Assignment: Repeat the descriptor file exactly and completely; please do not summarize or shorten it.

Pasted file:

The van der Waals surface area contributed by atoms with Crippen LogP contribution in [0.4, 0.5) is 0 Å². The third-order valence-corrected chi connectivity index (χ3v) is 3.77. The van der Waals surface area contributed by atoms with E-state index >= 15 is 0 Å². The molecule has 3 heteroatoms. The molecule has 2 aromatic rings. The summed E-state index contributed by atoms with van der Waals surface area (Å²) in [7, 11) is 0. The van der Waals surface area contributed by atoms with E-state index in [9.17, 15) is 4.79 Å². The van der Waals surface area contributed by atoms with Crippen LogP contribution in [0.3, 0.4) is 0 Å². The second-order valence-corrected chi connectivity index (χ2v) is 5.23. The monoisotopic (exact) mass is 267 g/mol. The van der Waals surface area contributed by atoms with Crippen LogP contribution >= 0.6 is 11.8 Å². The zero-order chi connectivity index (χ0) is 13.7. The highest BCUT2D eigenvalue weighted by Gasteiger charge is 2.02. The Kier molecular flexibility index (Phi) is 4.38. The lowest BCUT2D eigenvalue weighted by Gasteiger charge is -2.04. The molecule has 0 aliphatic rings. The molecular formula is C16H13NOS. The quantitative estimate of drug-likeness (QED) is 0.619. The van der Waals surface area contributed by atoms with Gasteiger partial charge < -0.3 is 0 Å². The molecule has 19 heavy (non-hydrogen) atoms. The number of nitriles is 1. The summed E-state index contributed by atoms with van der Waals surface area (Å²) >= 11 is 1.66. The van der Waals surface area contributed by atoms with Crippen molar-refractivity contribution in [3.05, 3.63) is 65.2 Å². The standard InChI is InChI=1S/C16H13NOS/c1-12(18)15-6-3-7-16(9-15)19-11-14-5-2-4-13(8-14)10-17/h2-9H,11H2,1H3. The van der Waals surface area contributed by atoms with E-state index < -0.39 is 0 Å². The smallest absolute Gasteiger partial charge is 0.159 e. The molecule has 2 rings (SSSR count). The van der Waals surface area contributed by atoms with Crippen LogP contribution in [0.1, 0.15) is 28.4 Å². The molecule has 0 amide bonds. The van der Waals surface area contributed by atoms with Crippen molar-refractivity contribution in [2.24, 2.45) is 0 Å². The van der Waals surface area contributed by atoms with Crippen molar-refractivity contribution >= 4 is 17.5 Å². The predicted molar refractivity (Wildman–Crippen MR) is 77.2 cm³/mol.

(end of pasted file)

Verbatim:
The van der Waals surface area contributed by atoms with Crippen LogP contribution in [0.4, 0.5) is 0 Å². The third-order valence-corrected chi connectivity index (χ3v) is 3.77. The van der Waals surface area contributed by atoms with E-state index >= 15 is 0 Å². The molecule has 3 heteroatoms. The molecule has 2 aromatic rings. The summed E-state index contributed by atoms with van der Waals surface area (Å²) in [7, 11) is 0. The van der Waals surface area contributed by atoms with E-state index in [9.17, 15) is 4.79 Å². The van der Waals surface area contributed by atoms with Crippen LogP contribution in [0.3, 0.4) is 0 Å². The second-order valence-corrected chi connectivity index (χ2v) is 5.23. The monoisotopic (exact) mass is 267 g/mol. The van der Waals surface area contributed by atoms with Crippen LogP contribution >= 0.6 is 11.8 Å². The zero-order chi connectivity index (χ0) is 13.7. The highest BCUT2D eigenvalue weighted by Gasteiger charge is 2.02. The Kier molecular flexibility index (Phi) is 4.38. The lowest BCUT2D eigenvalue weighted by Gasteiger charge is -2.04. The molecule has 0 aliphatic rings. The molecular formula is C16H13NOS. The quantitative estimate of drug-likeness (QED) is 0.619. The van der Waals surface area contributed by atoms with Gasteiger partial charge < -0.3 is 0 Å². The molecule has 19 heavy (non-hydrogen) atoms. The number of nitriles is 1. The summed E-state index contributed by atoms with van der Waals surface area (Å²) >= 11 is 1.66. The van der Waals surface area contributed by atoms with Crippen molar-refractivity contribution in [3.05, 3.63) is 65.2 Å². The standard InChI is InChI=1S/C16H13NOS/c1-12(18)15-6-3-7-16(9-15)19-11-14-5-2-4-13(8-14)10-17/h2-9H,11H2,1H3. The van der Waals surface area contributed by atoms with E-state index < -0.39 is 0 Å². The smallest absolute Gasteiger partial charge is 0.159 e. The molecule has 2 rings (SSSR count). The van der Waals surface area contributed by atoms with Crippen LogP contribution in [0.1, 0.15) is 28.4 Å². The molecule has 0 amide bonds. The van der Waals surface area contributed by atoms with Crippen molar-refractivity contribution in [2.24, 2.45) is 0 Å². The van der Waals surface area contributed by atoms with Crippen molar-refractivity contribution >= 4 is 17.5 Å². The predicted molar refractivity (Wildman–Crippen MR) is 77.2 cm³/mol.